Within the eleventh and twelfth verses of the first chapter of the prophetic book of Jeremiah, we find the word of the Lord coming unto Jeremiah, we find the word coming in the form of a question—a question that asks the prophet what he saw, and what he was seeing. WHAT THE PROPHET SAW! WHAT THE PROPHET WAS SEEING! There are times when the word of the Lord can and will come into our lives asking and testing what we saw, what we have seen, and what we are currently seeing, and only from that place of sight can the sound of the word of the Lord proceed to come forth. There are times within our lives when the word of the Lord can only come—and perhaps only continue to come—as we enter into and remain in the place of sight. The word of the Lord came unto Jeremiah asking him what he saw, and only after Jeremiah responded by revealing what he saw did the Lord proceed to reveal the meaning of the vision. There are and there have been countless times when we think of the word of the Lord in terms of that which we hear with our ears, yet we don’t take into consideration the fact that the word of the Lord is and can be directly connected to what we see. In fact, I would emphatically state that it’s not only important that we hear correctly within this generation, but it’s also important to see correctly as well. I am convinced the Lord has not merely called us to a place of hearing alone, nor to a place of seeing alone, but rather, the Lord is calling and has called us into a place where sight and sound operate together. I can’t help but be reminded of the words which the apostles John and Peter wrote in the epistles they wrote, which are recorded in the New Testament. “That which was from the beginning, which we have heard, which we have seen with our eyes, which we have looked upon, and our hands have handled, of the Word of life; (for the life was manifested, and we have seen it, and bear witness, and shew unto you that eternal life, which was with the Father, and was manifested unto us;) that which we have seen and heard declare we unto you, that ye also may have fellowship with us: and truly our fellowship is with the Father, and with His Son Jesus Christ. And these things write we unto you, that your jobs may be full” (1 John 1:1-4). In the first chapter of the apostle Peter’s Second epistle to the Jews which had been scattered we find these words recorded for us—“For we have not followed cunningly devised fables, when we made known unto you the power and coming of our Lord Jesus Christ, but were eyewitnesses of His majesty. For He received from God the Father, honour and glory, when there came such a voice to Him from the excellent glory, This is my beloved Son, in whom I am well pleased. And this voice which came from heaven we heard, when we were with Him in the holy mount. We have also a more sure word of prophecy; whereunto ye do well that ye take heed, as unto a light that shineth in a dark place, until the day dawn, and the day star arise in your hearts: knowing this first, that no prophecy of the Scripture is of any private interpretation. For the prophecy came not in old time by the will of man: but the holy men of God spake as they were moved by the Holy Ghost” (2 Peter 1:16-21).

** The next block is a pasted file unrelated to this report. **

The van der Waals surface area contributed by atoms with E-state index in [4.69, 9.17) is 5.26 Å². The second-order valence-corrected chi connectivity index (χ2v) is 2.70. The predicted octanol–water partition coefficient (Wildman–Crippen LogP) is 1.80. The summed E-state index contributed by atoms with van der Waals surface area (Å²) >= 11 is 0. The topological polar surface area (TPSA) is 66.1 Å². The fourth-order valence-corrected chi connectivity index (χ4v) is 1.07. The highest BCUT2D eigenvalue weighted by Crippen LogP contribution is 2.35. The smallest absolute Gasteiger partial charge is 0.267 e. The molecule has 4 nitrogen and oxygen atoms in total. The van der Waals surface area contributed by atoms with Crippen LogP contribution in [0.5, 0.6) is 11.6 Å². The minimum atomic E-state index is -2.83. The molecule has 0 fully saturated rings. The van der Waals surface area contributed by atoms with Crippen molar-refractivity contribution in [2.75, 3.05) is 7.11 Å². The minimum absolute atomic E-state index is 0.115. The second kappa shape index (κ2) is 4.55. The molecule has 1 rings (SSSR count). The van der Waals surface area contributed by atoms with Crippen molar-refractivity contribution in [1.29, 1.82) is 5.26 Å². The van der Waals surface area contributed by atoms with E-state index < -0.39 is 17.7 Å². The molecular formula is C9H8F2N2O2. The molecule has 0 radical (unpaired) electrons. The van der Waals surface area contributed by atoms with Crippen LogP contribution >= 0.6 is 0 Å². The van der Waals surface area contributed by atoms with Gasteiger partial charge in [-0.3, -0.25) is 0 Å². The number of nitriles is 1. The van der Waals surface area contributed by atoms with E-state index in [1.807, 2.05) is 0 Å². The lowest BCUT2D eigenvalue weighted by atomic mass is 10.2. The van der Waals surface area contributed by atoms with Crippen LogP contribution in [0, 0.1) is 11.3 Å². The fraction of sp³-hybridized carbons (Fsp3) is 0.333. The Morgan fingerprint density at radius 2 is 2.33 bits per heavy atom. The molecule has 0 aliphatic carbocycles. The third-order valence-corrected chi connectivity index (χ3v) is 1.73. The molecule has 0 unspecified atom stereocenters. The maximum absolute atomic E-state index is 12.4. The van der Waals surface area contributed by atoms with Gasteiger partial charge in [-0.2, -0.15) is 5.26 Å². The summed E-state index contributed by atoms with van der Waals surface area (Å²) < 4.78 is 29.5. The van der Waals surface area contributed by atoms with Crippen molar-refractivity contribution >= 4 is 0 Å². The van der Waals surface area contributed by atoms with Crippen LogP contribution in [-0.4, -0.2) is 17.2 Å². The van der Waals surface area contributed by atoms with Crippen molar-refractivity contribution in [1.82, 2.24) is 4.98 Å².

It is quite clear from each of these passages that there is not only a necessity in what we see with our eyes, but there is also a necessity in what we hear with our ears. The more I consider this particular reality, the more I am becoming increasingly convinced that we need to make it our sole effort to make sure that we not only see right, but also that we hear right. The human body has five distinct senses that are all part of the physical body, yet are completely separated and independent of each other. The five senses which each and every human being was designed to have are: sight (eyes), hearing (ears), taste (mouth), smell (nose) and touch (hands). I can’t help but wonder how many out of balance Christians and saints there are among us within our churches. What I mean by that is that there are those saints who may be excellent at hearing with their ears, yet when it comes to seeing with their eyes, they have a very difficult time. Conversely, there are those saints who may be excellent at seeing, yet they have a very difficult time hearing with their ears. What happens when one is out of balance, is that the sense which is prominent within your life becomes enhanced, and so much so that what is experienced with that sense is heightened. There are countless examples in Scripture regarding this reality, for consider how many individuals Jesus encountered who were blind—whether from birth, or as a result of something that may have happened to them during the course of their life. Consider how many individuals Jesus encountered who were deaf, and as a result, could not hear with their ears. It is and has been a proven fact that when one of the senses is removed from the life of an individual, the various other senses tend to overcompensate for that one sense that has been removed. In other words, when one’s hearing is removed from their life, typically their sight and their ability to see becomes heightened and enhanced. Conversely, when one’s seeing is removed from their life, typically their hearing is enhanced and heightened, and begins to over compensate for that which has been removed. I must clearly state again that there are a number of saints among us within this generation who are out of balance, for either they seem to be able to see and yet not hear, or they seem to be able to hear and yet be able to see. I believe with all my heart that both our hearing, as well as our seeing need to work in direct connection and alignment with each other, and that we must not only hear right, but we must also see right as well.